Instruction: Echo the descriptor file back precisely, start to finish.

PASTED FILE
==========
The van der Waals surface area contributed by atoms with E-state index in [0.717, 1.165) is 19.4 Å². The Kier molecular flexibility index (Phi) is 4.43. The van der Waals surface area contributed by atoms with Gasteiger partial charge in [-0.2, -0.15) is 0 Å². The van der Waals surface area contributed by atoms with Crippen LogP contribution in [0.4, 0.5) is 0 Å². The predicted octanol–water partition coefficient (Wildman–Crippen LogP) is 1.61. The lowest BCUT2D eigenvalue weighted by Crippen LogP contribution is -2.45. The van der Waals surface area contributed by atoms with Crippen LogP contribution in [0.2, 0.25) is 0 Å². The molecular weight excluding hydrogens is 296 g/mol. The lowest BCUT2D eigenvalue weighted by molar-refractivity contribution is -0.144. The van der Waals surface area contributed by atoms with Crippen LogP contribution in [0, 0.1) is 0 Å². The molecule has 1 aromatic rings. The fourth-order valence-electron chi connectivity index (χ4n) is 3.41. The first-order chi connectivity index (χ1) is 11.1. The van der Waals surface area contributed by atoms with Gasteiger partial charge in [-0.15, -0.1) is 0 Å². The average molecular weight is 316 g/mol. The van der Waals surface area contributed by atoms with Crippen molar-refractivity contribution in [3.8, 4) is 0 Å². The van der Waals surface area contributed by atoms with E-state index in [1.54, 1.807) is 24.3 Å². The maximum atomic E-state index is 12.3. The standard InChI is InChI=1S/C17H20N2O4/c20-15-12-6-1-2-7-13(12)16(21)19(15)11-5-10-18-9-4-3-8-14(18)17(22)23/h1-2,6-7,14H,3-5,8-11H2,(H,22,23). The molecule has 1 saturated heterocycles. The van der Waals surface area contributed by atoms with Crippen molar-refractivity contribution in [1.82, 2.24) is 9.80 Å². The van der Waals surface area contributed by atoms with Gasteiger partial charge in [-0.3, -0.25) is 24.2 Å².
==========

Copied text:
The van der Waals surface area contributed by atoms with E-state index in [0.717, 1.165) is 19.4 Å². The Kier molecular flexibility index (Phi) is 4.43. The van der Waals surface area contributed by atoms with Gasteiger partial charge in [-0.2, -0.15) is 0 Å². The van der Waals surface area contributed by atoms with Crippen LogP contribution in [0.4, 0.5) is 0 Å². The predicted octanol–water partition coefficient (Wildman–Crippen LogP) is 1.61. The lowest BCUT2D eigenvalue weighted by Crippen LogP contribution is -2.45. The van der Waals surface area contributed by atoms with Crippen LogP contribution in [0.2, 0.25) is 0 Å². The molecular weight excluding hydrogens is 296 g/mol. The lowest BCUT2D eigenvalue weighted by molar-refractivity contribution is -0.144. The van der Waals surface area contributed by atoms with Crippen LogP contribution in [0, 0.1) is 0 Å². The molecule has 1 aromatic rings. The fourth-order valence-electron chi connectivity index (χ4n) is 3.41. The first-order chi connectivity index (χ1) is 11.1. The van der Waals surface area contributed by atoms with Gasteiger partial charge in [-0.15, -0.1) is 0 Å². The average molecular weight is 316 g/mol. The van der Waals surface area contributed by atoms with Crippen molar-refractivity contribution in [3.8, 4) is 0 Å². The van der Waals surface area contributed by atoms with E-state index in [1.54, 1.807) is 24.3 Å². The maximum atomic E-state index is 12.3. The standard InChI is InChI=1S/C17H20N2O4/c20-15-12-6-1-2-7-13(12)16(21)19(15)11-5-10-18-9-4-3-8-14(18)17(22)23/h1-2,6-7,14H,3-5,8-11H2,(H,22,23). The molecule has 1 saturated heterocycles. The van der Waals surface area contributed by atoms with Crippen molar-refractivity contribution in [1.82, 2.24) is 9.80 Å². The van der Waals surface area contributed by atoms with Gasteiger partial charge in [-0.3, -0.25) is 24.2 Å².